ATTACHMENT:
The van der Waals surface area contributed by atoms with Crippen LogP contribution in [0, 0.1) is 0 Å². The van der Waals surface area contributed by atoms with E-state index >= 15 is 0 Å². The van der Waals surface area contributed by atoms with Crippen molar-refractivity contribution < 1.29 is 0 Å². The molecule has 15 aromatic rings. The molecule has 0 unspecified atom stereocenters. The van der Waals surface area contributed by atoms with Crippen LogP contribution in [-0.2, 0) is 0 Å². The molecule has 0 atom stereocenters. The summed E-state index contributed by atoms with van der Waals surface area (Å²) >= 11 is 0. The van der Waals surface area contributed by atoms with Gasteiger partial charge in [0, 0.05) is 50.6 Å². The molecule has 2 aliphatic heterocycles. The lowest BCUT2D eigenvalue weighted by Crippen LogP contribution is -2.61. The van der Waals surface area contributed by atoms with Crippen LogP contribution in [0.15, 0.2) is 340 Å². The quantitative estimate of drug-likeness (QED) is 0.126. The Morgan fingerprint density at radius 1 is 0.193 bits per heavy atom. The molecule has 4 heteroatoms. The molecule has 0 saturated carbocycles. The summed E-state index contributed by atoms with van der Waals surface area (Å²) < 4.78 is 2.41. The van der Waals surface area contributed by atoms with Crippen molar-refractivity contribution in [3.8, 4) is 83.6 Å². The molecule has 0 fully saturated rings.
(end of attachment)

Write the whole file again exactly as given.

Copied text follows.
The van der Waals surface area contributed by atoms with Crippen LogP contribution in [0, 0.1) is 0 Å². The van der Waals surface area contributed by atoms with E-state index >= 15 is 0 Å². The van der Waals surface area contributed by atoms with Crippen molar-refractivity contribution < 1.29 is 0 Å². The molecule has 15 aromatic rings. The molecule has 0 unspecified atom stereocenters. The van der Waals surface area contributed by atoms with Crippen LogP contribution in [-0.2, 0) is 0 Å². The molecule has 0 atom stereocenters. The summed E-state index contributed by atoms with van der Waals surface area (Å²) >= 11 is 0. The van der Waals surface area contributed by atoms with Gasteiger partial charge in [0, 0.05) is 50.6 Å². The molecule has 2 aliphatic heterocycles. The lowest BCUT2D eigenvalue weighted by Crippen LogP contribution is -2.61. The van der Waals surface area contributed by atoms with Crippen LogP contribution in [0.15, 0.2) is 340 Å². The quantitative estimate of drug-likeness (QED) is 0.126. The Morgan fingerprint density at radius 1 is 0.193 bits per heavy atom. The molecule has 4 heteroatoms. The molecule has 0 saturated carbocycles. The summed E-state index contributed by atoms with van der Waals surface area (Å²) < 4.78 is 2.41. The van der Waals surface area contributed by atoms with Crippen molar-refractivity contribution in [3.8, 4) is 83.6 Å². The molecule has 0 fully saturated rings.